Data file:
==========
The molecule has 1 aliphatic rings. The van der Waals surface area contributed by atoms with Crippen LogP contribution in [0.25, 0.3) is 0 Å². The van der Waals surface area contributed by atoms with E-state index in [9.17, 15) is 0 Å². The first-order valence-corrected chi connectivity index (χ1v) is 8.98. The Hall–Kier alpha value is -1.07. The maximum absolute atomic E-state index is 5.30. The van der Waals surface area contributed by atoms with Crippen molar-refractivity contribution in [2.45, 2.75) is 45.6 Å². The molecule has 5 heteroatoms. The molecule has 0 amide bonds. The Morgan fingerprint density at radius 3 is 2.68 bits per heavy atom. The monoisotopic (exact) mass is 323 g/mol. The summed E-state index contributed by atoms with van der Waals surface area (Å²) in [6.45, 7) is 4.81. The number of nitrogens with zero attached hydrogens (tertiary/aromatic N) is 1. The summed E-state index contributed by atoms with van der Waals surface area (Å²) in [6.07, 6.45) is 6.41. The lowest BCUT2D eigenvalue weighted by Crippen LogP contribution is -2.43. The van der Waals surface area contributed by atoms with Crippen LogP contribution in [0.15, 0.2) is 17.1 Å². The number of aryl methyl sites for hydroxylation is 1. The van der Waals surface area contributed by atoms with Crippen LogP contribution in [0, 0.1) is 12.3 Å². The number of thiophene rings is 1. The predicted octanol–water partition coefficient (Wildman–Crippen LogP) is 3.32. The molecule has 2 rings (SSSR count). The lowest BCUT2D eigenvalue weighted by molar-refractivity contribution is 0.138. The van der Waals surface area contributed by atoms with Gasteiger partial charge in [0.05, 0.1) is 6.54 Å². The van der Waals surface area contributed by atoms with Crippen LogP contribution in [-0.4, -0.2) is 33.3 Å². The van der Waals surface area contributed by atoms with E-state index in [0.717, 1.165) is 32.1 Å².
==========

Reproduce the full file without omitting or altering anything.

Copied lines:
The molecule has 1 aliphatic rings. The van der Waals surface area contributed by atoms with Crippen LogP contribution in [0.25, 0.3) is 0 Å². The van der Waals surface area contributed by atoms with E-state index in [9.17, 15) is 0 Å². The first-order valence-corrected chi connectivity index (χ1v) is 8.98. The Hall–Kier alpha value is -1.07. The maximum absolute atomic E-state index is 5.30. The van der Waals surface area contributed by atoms with Crippen molar-refractivity contribution in [2.45, 2.75) is 45.6 Å². The molecule has 5 heteroatoms. The molecule has 0 amide bonds. The Morgan fingerprint density at radius 3 is 2.68 bits per heavy atom. The monoisotopic (exact) mass is 323 g/mol. The summed E-state index contributed by atoms with van der Waals surface area (Å²) in [6.45, 7) is 4.81. The number of nitrogens with zero attached hydrogens (tertiary/aromatic N) is 1. The summed E-state index contributed by atoms with van der Waals surface area (Å²) in [6.07, 6.45) is 6.41. The lowest BCUT2D eigenvalue weighted by Crippen LogP contribution is -2.43. The van der Waals surface area contributed by atoms with Crippen LogP contribution in [0.15, 0.2) is 17.1 Å². The number of aryl methyl sites for hydroxylation is 1. The van der Waals surface area contributed by atoms with Crippen LogP contribution in [0, 0.1) is 12.3 Å². The number of thiophene rings is 1. The predicted octanol–water partition coefficient (Wildman–Crippen LogP) is 3.32. The molecule has 2 rings (SSSR count). The lowest BCUT2D eigenvalue weighted by molar-refractivity contribution is 0.138. The van der Waals surface area contributed by atoms with Gasteiger partial charge in [0.05, 0.1) is 6.54 Å². The van der Waals surface area contributed by atoms with Crippen LogP contribution in [-0.4, -0.2) is 33.3 Å². The van der Waals surface area contributed by atoms with E-state index in [0.717, 1.165) is 32.1 Å².